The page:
24th Sunday Ordinary Time
Year B

See, the Lord is my help

In 1977 the missionary magazine Echo From Africa published a fascinating true story about ten heroic Ukrainian nuns sentenced by Russia to Siberian exile in 1951.

Soviet authorities arrested three sisters in the Ukraine and tried to get them to renounce the pope and their religious vows. When they refused, they were condemned to ten years of hard labor in Siberia.

At their Siberian prison camp, the atheistic commandant renewed the effort to break these ten women. He called them "dogs of the Vatican," and ordered them to give up their "idolatry." Though they angered him by their firmness, they won the admiration of their fellow prisoners by the way they helped the women and girls. They were even able to secretly baptize hundreds of adults.

In January, 1952, when the Siberian winter was at its coldest (the temperature is usually 50-60 degrees below zero), the camp commander summoned the sisters and announced that since they had proved themselves fanatical agents of the Vatican, Moscow had instructed him to take more severe measures. He told them that they were now to be put into solitary confinement on bread and water until they came around. If this method failed, he would force them to stand in the cold for three hours clad only in their underclothing.

The first measure did not work. Therefore after a week of solitary, the commandant sent them out to stand in the middle of the snowy camp square in the scantiest of clothing. Asked again to sign a statement of "confession," they still declined. Then they began to sing the Creed.

This was too much for the officer, and so he ordered that the savage watch-dogs be unleashed to attack the singing nuns. The blood-thirsty dogs bounded towards the sisters. But when they were six feet away from them, they suddenly stopped and lay down in the snow. A crowd of sympathetic but helpless fellow prisoners had been watching all this. Now they cried "A miracle!" The commandant turned pale, and sent the sisters back to the barracks. There was no further harassment, and eventually they were released. Once again God had intervened to protect those who had trusted in Him: "See, the Lord God is my help; who will prove me wrong?" (Isaiah 50:9. Today's first reading.)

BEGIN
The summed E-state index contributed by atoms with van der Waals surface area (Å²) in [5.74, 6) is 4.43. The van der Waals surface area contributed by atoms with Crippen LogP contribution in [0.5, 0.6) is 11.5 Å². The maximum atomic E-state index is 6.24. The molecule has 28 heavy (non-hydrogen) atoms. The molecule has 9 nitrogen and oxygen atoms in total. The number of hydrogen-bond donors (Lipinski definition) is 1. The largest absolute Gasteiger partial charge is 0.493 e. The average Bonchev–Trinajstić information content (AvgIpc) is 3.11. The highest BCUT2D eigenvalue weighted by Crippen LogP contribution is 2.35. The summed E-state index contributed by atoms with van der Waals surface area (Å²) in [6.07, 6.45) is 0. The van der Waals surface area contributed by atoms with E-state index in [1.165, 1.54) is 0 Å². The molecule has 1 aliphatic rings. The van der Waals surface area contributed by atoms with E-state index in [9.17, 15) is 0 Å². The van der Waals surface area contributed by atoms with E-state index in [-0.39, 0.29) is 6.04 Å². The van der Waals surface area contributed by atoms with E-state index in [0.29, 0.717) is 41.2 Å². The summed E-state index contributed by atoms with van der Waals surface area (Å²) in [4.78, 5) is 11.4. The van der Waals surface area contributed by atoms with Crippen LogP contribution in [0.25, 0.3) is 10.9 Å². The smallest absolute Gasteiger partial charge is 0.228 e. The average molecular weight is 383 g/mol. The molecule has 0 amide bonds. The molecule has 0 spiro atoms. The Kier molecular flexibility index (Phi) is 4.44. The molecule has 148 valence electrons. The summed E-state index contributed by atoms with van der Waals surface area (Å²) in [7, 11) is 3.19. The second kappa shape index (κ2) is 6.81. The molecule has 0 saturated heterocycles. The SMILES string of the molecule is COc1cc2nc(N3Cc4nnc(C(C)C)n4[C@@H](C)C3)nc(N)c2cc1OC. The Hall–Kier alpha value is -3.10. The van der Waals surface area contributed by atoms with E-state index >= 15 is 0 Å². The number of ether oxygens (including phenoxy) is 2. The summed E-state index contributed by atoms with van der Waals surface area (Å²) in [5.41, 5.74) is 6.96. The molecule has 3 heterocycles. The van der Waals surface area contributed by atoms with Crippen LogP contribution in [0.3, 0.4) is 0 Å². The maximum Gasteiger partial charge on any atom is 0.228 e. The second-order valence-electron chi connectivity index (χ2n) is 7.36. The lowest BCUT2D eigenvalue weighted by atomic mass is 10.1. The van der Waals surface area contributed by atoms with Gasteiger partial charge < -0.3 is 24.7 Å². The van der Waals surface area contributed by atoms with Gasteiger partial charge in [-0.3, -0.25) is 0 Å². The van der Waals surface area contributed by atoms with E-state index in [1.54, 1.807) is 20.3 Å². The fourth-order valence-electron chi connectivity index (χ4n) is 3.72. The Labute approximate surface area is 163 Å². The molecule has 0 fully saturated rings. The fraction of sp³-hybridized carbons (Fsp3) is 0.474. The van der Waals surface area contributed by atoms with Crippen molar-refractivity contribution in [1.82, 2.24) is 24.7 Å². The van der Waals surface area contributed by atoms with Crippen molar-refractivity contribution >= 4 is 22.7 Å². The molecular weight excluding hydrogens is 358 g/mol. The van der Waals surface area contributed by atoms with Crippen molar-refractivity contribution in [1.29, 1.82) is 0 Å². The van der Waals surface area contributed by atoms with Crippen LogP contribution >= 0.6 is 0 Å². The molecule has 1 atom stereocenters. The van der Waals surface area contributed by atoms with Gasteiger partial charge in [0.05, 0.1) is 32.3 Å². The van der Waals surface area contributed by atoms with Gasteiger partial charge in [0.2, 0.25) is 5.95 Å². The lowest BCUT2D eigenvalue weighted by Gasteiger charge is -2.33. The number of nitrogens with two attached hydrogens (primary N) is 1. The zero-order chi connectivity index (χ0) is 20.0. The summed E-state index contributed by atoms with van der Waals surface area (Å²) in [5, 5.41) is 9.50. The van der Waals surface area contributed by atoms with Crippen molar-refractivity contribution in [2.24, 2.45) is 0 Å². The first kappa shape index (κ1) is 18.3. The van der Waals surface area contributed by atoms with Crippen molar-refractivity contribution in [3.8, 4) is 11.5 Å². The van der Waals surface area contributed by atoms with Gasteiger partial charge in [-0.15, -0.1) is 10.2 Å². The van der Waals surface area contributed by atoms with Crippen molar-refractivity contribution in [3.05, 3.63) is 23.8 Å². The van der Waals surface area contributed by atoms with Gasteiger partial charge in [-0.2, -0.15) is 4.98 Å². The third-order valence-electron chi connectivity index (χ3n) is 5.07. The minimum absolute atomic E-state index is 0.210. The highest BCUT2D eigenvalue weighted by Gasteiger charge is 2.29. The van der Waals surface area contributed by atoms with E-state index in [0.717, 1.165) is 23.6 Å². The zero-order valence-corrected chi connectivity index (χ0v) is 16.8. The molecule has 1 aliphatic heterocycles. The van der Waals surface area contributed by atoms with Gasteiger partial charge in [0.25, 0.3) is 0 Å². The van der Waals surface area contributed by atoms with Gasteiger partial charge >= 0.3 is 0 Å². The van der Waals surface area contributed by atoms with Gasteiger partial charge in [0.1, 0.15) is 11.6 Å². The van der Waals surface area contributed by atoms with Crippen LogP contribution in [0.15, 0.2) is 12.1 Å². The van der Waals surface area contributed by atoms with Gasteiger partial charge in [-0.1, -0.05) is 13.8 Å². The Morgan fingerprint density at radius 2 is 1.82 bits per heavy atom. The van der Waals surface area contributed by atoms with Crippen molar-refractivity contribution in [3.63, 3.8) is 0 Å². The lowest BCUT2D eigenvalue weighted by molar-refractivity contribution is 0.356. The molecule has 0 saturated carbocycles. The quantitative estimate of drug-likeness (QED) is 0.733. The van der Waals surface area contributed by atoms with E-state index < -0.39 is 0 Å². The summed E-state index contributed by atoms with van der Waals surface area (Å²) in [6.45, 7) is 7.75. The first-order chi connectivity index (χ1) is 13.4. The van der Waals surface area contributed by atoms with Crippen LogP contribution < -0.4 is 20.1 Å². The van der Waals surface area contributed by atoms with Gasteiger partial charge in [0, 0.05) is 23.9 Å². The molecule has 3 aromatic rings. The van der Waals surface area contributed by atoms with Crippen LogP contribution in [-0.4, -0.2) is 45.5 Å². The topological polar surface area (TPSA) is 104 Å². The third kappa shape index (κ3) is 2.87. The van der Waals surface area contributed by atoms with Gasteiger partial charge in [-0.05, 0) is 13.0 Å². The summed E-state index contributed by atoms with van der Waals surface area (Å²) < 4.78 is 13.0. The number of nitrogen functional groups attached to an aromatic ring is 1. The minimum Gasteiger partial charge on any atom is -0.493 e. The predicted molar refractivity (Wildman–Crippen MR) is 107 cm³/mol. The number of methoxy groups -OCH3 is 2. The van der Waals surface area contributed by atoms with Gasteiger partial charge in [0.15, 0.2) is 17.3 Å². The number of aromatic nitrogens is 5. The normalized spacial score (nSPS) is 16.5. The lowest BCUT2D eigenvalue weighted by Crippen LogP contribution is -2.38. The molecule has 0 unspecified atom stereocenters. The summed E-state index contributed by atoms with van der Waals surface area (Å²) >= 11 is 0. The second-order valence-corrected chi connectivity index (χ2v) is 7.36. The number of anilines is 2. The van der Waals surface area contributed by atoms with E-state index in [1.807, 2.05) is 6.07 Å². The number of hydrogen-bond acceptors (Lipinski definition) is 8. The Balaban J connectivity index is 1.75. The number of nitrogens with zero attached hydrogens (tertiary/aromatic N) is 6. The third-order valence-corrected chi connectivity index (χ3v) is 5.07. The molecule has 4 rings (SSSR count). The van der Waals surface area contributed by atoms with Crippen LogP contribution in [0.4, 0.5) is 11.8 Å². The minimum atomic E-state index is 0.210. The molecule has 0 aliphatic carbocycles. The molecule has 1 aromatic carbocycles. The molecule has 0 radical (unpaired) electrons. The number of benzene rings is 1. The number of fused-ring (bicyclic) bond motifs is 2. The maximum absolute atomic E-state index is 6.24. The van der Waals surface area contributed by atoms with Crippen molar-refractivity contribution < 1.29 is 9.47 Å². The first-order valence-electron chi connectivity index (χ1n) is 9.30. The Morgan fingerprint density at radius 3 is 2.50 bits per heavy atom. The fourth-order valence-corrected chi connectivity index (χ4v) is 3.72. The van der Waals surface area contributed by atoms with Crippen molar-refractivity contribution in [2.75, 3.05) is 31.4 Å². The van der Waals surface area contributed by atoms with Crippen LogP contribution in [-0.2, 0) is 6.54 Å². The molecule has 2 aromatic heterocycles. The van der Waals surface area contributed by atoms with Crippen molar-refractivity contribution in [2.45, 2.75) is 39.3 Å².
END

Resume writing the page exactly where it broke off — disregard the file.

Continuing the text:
-Father Robert F. McNamara

Q545: Wasn’t Jesus a bit hard on Peter today, calling him a “Satan”? Today’s episode (Mark 8:27-35) marks a turning point in Mark’s gospel. For the apostles, it is all about expectations – their anticipations about what would happen if Jesus really is the long-awaited Messiah, and their opinions about what their own discipleship would mean for them in the future.

Each one of us tends to put people in a box of our own description, after a brief observation of their words and behavior. We tend to label people with a super-glue label, one very hard to remove. For example, one person is apparently just a wind-bag, so we listen but ignore him on all matters. Other folks are perceived to be gossipers, so we are careful about what information we share in their presence, if any. Many politicians hold unjust and immoral positions on life issues, so we distrust everything they say on every topic.

The people in Jesus’ time were no different in comparing and contrasting Jesus with known public figures of the past. They categorized Jesus as another John the Baptist, or Elijah, or a different prophet. Peter came closest – he recognized that Jesus was truly the Messiah. But his understanding of that role was the common one, a political figure who would restore Israel to prominence among the nations.

Jesus brought them back to the basics of Faith 101. They were to expect the unexpected; to believe in mystery, and to simply let that mystery unfold before their eyes. Yes, he was indeed the Messiah, but until they understood what that really meant, they were to keep quiet about it and not inflame the false expectations of others. Both the role of the Messiah and the role of a Disciple would involve suffering – something totally unexpected by the culture, something that did not fit their pre-conceived notions. So Jesus was telling Peter to stop putting him in a pre-labeled box, a devilish practice that not permit mystery to unfold.

KNOW YOUR CATECHISM! Prepare your hearts to really trust in Jesus alone. The cost of discipleship may be very high, and requires us to give up all dangerous attachments to power and possessions – i.e., we need to reset our expectations and priorities (CCC #2544).

Take Up Your Cross and Follow Me

St. James continues to remind us today that faith without good works is dead. In the other readings both Isaiah and Jesus remind us of the cost of living faith. Isaiah was called to speak God's word to the people. He did follow that call and suffered abuse and humiliation. When Peter is appalled at the idea of a suffering Messiah, Jesus insists on the necessity of the cross for himself and his followers. Some have taken this to mean that suffering is good and virtuous in itself, but Jesus never said that. He tells us that we must imitate his self-giving for God and our neighbor. We cannot give of ourselves without paying a price for it.

Lord, I want always to walk in your ways. Guide me; keep my foot from stumbling. Dry the tears from my eyes in time of suffering and sorrow. Hear me, O Lord, and come to my aid. Lead me by faith and good works, however painful, to your glory.